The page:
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Immigration

From its early days as a band of Puritan exiles to its contemporary role as a champion of social justice issues, the evangelical movement has long been concerned with the plight of the outsider. Nearly two million people enter the United States every year, many of them illegally, with an annual waiting list of over 15 million. Growing numbers of international refugees, a sprawling Mexican border, and the proliferation of drugs and terrorism lend urgency to the situation. With the 2010 enactment of Arizona’s anti-illegal immigration Senate Bill 1070, parties on all sides began calling for reform at the national level, leaving evangelicals—particularly the burgeoning Hispanic church—torn between the extension of grace and the execution of justice.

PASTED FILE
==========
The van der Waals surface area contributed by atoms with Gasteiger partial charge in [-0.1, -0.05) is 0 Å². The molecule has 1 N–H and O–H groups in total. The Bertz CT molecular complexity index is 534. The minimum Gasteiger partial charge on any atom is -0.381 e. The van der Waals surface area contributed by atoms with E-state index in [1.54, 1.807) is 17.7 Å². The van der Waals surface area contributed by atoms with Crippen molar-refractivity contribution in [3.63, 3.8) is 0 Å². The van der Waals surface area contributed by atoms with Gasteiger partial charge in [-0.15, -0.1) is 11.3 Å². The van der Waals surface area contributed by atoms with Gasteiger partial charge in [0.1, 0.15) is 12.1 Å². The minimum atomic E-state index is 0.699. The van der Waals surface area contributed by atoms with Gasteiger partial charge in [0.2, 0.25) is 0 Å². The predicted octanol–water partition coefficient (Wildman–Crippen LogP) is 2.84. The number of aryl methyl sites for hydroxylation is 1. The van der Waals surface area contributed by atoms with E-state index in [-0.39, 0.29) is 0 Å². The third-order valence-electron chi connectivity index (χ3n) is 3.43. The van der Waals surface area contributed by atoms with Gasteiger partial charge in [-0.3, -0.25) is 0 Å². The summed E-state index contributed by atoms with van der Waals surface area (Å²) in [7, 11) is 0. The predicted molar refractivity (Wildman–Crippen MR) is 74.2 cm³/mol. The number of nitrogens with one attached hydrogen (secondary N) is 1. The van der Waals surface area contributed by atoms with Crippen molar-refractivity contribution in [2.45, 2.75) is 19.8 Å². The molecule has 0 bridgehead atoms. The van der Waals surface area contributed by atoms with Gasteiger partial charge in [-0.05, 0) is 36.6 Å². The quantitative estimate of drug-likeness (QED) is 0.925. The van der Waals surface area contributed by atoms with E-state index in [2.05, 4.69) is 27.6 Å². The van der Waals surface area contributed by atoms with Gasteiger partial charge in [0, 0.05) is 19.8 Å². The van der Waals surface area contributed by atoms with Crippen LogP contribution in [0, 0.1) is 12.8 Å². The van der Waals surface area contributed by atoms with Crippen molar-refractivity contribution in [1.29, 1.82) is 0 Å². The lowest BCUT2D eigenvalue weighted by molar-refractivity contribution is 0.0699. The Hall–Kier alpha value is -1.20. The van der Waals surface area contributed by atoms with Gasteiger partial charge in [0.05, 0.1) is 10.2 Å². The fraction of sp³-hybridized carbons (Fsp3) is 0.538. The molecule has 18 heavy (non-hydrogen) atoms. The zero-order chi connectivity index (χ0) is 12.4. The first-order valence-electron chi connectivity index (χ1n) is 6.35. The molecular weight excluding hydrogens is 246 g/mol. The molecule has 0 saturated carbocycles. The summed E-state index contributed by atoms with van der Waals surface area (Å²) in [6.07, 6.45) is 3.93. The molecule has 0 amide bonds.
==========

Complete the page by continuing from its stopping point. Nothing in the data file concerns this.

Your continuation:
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  • Evangelicals address migrant crisis
    A band of influential religious leaders is urging lawmakers not to make any changes to a 2008 anti-trafficking law that was originally meant to protect migrant children but has now become a flashpoint in the crisis of unaccompanied minors at the border. (POLITICO)
  • Project Pedro Pan and Today’s Manufactured Border Crisis
    When Fidel Castro brought the horrors of Communism to the island nation of Cuba, parents feared their children would lose their faith, their heritage and suffer indoctrination. Some parents did the unthinkable: They sent their children away, not knowing if they’d be reunited.

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